7 Tips I Have Learned About Connecting with My Purpose for Writing My Memoir
By: Kathleen Pooler
“Say what you have to say, not what you ought to.” Henry David Thoreau
Memoir is a slice of life told as a story. It has a transformative power for both the writer and the reader. I want to invite my reader into my experience in a way that connects them with their own experiences.
In order to do that, I have to connect with my own purpose for writing my story.
Everyone has a story to tell, but not everyone feels the need to write about it. Or maybe they don’t feel they have a story worth telling.
I think it starts with believing we have a story to tell.
Like many others, although I have felt for years I have a book inside me, I did not become clear on my intention for writing it until I found my story.
I had to write my way to my purpose… many years of journaling, four years of taking writing classes, writing vignettes, going to conferences and hours of pondering and shooing away my inner critic.
The story that begged to be told revealed itself to me over time and through many hours of doubts and detours.
I’d put it aside for weeks at a time, then feel the nudge to revisit it, each time digging a little deeper. The story was always with me.
Through two rounds of professional developmental edits and two rounds of beta readers, my story is being shaped and polished before sending it to a copy editor.
It’s kind of like cleaning the house in preparation for the cleaning lady.
Through it all, I can say, I have connected to my purpose for writing.
Once I became clear on why I wanted to write my story, I was able to develop a deep connection to it. Consequently it has guided me in my writing.
If I am clear, the reader will be clear. I can dig deeper and speak from deep within.
Connecting with my story, the only one I can tell, allows me to believe I have a story to tell.
Here are 7 tips I have learned about connecting to my purpose:
1. I have to find ways to get past my inner critic. You know, the one who says:
· What makes you think anyone will want to read your story?
· Your story isn’t unique.
· You can’t write that well anyway.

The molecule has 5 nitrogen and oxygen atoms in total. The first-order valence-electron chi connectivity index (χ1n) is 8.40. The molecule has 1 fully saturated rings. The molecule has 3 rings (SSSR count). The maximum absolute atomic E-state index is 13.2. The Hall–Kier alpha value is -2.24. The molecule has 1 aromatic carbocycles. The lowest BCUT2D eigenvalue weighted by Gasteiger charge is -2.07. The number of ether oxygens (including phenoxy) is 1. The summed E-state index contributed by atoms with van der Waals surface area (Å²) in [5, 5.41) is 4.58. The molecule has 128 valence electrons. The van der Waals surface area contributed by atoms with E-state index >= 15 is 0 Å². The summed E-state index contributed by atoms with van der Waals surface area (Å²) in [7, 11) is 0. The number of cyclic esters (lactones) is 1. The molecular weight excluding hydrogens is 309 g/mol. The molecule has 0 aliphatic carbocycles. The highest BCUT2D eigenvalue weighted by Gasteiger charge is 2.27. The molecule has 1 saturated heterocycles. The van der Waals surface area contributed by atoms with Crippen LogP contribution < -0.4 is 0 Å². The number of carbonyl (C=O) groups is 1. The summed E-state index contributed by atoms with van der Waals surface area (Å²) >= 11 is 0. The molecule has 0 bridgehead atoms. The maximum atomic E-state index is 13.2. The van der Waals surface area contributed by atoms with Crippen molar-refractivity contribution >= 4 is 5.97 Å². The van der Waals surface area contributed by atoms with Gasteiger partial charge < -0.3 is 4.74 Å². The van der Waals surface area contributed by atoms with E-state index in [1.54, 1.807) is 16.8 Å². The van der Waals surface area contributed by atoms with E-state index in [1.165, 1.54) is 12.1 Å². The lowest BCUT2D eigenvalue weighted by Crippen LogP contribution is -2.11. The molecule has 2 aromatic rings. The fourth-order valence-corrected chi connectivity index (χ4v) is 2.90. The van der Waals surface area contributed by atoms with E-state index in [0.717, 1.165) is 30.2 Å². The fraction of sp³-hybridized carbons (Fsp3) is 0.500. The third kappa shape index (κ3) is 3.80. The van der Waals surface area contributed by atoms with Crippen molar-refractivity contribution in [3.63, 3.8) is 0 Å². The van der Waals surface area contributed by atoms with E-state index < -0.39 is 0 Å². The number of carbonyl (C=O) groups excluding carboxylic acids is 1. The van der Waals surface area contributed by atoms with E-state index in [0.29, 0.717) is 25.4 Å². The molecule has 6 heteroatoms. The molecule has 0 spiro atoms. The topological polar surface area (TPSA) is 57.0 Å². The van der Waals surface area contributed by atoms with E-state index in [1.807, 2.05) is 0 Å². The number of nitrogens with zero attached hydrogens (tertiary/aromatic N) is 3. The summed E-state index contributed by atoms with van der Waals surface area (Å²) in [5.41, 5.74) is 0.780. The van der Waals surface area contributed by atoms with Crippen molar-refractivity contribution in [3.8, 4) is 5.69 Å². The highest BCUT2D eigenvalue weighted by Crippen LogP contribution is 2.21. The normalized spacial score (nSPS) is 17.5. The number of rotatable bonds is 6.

· Who cares?
I had to put my inner critic in her place. Her name is Gertrude. Here’s how I did it by writing out a dialogue with her
2. I need to show up and write on a schedule.
Sometimes just the act of writing words unlocks the creative juices:
· Free write- helps when I’m stuck. Writing words even if they don’t make sense.
· Journal- writing thoughts, feelings, and reactions helps me to clarify and focus.
3. I need to trust in the process.
Sometimes when I start to write, I have no idea how the story will unfold. I may start in the middle and if I let the writing flow, I eventually find the beginning and end.
After I show up, I need to get out the way of the story and let the words flow. I can go back and change later.
4. Connecting with my purpose helped me to identify the main themes of my story.
When I connected with the purpose for writing and found the heart of my story, I was able to identify the themes to shape my story around.
This made it easier to stay true to the themes, which became the foundation for the story structure.
5. Taking time to pause and think has helped me be clear on my purpose.
This has helped me to tap into memories and make connections about their meaning from my adult perspective. Sometimes my best ideas flow when I take time to walk in the garden or sit in church.
As writers know, we really are working when we’re staring out the window.
6. I need to keep my overall purpose in mind as I revise.
If I am clear on my main message and the audience I am targeting, I can approach suggestions from editors and beta readers with a sense of purpose, staying true to my story while remaining open to constructive feedback.
7. Connecting with my purpose for writing has been my guiding light and is helping me get to the finish line:
I am taking the time to write it right because I do believe that I have a story to tell and that I am the only one who can tell it.
How about you? Do you feel connecting with your purpose for writing has helped guide you?
About Kathleen Pooler: Kathleen Pooler is a writer and a retired Family Nurse Practitioner who is working on a memoir and a sequel about how the power of hope through her faith in God has helped her to transform, heal and transcend life’s obstacles and disappointments: domestic abuse, divorce, single parenting, loving and letting go of an alcoholic son, cancer and heart failure to live a life of joy and contentment. She believes that hope matters and that we are all strengthened and enlightened when we share our stories.
She blogs weekly at her Memoir Writer’s Journey blog: http://krpooler.com and can be found on Twitter @kathypooler and on LinkedIn, Google+, Goodreads and Facebook: Kathleen Pooler
One of her stories “The Stone on the Shore” is published in the anthology: “The Woman I’ve Become: 37 Women Share Their Journeys From Toxic Relationships to Self-Empowerment” by Pat LaPointe, 2012.
Another story: “Choices and Chances” is published in the mini-anthology: “My Gutsy Story” by Sonia Marsh, 2012.